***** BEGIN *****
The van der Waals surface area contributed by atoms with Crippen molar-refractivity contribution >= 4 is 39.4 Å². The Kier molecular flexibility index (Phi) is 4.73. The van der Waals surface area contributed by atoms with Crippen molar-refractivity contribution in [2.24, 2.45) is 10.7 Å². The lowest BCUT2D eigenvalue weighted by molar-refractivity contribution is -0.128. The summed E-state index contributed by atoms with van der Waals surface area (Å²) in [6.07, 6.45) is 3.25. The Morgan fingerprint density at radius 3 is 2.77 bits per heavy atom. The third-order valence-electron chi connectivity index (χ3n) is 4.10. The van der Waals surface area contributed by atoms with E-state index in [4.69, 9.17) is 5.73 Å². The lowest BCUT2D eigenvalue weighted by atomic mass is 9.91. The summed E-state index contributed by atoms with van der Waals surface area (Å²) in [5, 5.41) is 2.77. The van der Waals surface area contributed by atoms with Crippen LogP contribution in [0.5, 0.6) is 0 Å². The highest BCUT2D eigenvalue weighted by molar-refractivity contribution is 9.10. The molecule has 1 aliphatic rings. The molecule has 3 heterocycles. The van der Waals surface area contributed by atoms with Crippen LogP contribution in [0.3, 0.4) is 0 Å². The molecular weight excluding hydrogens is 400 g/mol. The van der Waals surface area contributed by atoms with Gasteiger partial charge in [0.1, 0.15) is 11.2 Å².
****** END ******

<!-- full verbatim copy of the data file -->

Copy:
The van der Waals surface area contributed by atoms with Crippen molar-refractivity contribution >= 4 is 39.4 Å². The Kier molecular flexibility index (Phi) is 4.73. The van der Waals surface area contributed by atoms with Crippen molar-refractivity contribution in [2.24, 2.45) is 10.7 Å². The lowest BCUT2D eigenvalue weighted by molar-refractivity contribution is -0.128. The summed E-state index contributed by atoms with van der Waals surface area (Å²) in [6.07, 6.45) is 3.25. The Morgan fingerprint density at radius 3 is 2.77 bits per heavy atom. The third-order valence-electron chi connectivity index (χ3n) is 4.10. The van der Waals surface area contributed by atoms with E-state index in [4.69, 9.17) is 5.73 Å². The lowest BCUT2D eigenvalue weighted by atomic mass is 9.91. The summed E-state index contributed by atoms with van der Waals surface area (Å²) in [5, 5.41) is 2.77. The van der Waals surface area contributed by atoms with Crippen LogP contribution in [0.5, 0.6) is 0 Å². The highest BCUT2D eigenvalue weighted by molar-refractivity contribution is 9.10. The molecule has 1 aliphatic rings. The molecule has 3 heterocycles. The van der Waals surface area contributed by atoms with Crippen LogP contribution in [0.3, 0.4) is 0 Å². The molecular weight excluding hydrogens is 400 g/mol. The van der Waals surface area contributed by atoms with Gasteiger partial charge in [0.1, 0.15) is 11.2 Å².